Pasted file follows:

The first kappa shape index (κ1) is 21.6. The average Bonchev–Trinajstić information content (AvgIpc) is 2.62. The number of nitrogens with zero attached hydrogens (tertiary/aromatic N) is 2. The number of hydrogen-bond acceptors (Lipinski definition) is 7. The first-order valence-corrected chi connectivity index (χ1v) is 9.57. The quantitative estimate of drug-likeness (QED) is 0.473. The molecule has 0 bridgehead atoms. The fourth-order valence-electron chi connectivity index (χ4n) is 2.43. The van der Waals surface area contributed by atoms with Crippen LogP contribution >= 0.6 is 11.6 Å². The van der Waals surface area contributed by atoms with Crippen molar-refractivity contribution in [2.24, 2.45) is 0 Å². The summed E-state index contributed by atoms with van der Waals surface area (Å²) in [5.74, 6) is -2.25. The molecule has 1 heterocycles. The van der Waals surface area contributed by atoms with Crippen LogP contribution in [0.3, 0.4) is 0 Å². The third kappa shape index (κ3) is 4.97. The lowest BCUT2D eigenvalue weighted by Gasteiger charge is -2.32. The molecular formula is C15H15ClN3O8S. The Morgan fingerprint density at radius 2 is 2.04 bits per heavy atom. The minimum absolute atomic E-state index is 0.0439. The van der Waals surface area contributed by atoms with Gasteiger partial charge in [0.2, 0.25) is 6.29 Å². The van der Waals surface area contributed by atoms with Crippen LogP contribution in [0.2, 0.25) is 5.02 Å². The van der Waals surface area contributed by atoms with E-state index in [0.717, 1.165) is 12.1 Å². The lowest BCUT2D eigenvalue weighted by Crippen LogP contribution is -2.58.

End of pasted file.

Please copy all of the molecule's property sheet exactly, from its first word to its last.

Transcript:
The first kappa shape index (κ1) is 21.6. The average Bonchev–Trinajstić information content (AvgIpc) is 2.62. The number of nitrogens with zero attached hydrogens (tertiary/aromatic N) is 2. The number of hydrogen-bond acceptors (Lipinski definition) is 7. The first-order valence-corrected chi connectivity index (χ1v) is 9.57. The quantitative estimate of drug-likeness (QED) is 0.473. The molecule has 0 bridgehead atoms. The fourth-order valence-electron chi connectivity index (χ4n) is 2.43. The van der Waals surface area contributed by atoms with Crippen LogP contribution >= 0.6 is 11.6 Å². The van der Waals surface area contributed by atoms with Crippen molar-refractivity contribution in [2.24, 2.45) is 0 Å². The summed E-state index contributed by atoms with van der Waals surface area (Å²) in [5.74, 6) is -2.25. The molecule has 1 heterocycles. The van der Waals surface area contributed by atoms with Crippen LogP contribution in [0.3, 0.4) is 0 Å². The third kappa shape index (κ3) is 4.97. The lowest BCUT2D eigenvalue weighted by Gasteiger charge is -2.32. The molecular formula is C15H15ClN3O8S. The Morgan fingerprint density at radius 2 is 2.04 bits per heavy atom. The minimum absolute atomic E-state index is 0.0439. The van der Waals surface area contributed by atoms with Gasteiger partial charge in [0.2, 0.25) is 6.29 Å². The van der Waals surface area contributed by atoms with Crippen LogP contribution in [0.2, 0.25) is 5.02 Å². The van der Waals surface area contributed by atoms with E-state index in [0.717, 1.165) is 12.1 Å². The lowest BCUT2D eigenvalue weighted by Crippen LogP contribution is -2.58.